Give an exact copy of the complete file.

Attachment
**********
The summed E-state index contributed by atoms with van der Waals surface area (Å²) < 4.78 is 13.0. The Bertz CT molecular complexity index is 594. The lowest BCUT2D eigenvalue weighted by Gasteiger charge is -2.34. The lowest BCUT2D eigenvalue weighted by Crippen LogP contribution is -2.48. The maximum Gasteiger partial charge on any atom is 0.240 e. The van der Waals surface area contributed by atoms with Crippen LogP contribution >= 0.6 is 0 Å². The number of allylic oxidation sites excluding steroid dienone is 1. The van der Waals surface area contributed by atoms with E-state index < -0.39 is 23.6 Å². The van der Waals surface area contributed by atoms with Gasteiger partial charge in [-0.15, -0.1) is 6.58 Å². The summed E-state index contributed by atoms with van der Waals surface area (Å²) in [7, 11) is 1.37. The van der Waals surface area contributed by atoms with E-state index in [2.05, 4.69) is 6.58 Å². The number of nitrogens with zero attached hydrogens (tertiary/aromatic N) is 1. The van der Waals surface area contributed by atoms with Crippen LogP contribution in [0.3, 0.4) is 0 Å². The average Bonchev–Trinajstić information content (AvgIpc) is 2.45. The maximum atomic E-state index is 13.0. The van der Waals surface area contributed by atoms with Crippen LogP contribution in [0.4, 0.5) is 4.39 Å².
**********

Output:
The summed E-state index contributed by atoms with van der Waals surface area (Å²) < 4.78 is 13.0. The Bertz CT molecular complexity index is 594. The lowest BCUT2D eigenvalue weighted by Gasteiger charge is -2.34. The lowest BCUT2D eigenvalue weighted by Crippen LogP contribution is -2.48. The maximum Gasteiger partial charge on any atom is 0.240 e. The van der Waals surface area contributed by atoms with Crippen LogP contribution >= 0.6 is 0 Å². The number of allylic oxidation sites excluding steroid dienone is 1. The van der Waals surface area contributed by atoms with E-state index < -0.39 is 23.6 Å². The van der Waals surface area contributed by atoms with Gasteiger partial charge in [-0.15, -0.1) is 6.58 Å². The summed E-state index contributed by atoms with van der Waals surface area (Å²) in [7, 11) is 1.37. The van der Waals surface area contributed by atoms with E-state index in [2.05, 4.69) is 6.58 Å². The number of nitrogens with zero attached hydrogens (tertiary/aromatic N) is 1. The van der Waals surface area contributed by atoms with Crippen LogP contribution in [0.3, 0.4) is 0 Å². The average Bonchev–Trinajstić information content (AvgIpc) is 2.45. The maximum atomic E-state index is 13.0. The van der Waals surface area contributed by atoms with Crippen LogP contribution in [0.4, 0.5) is 4.39 Å².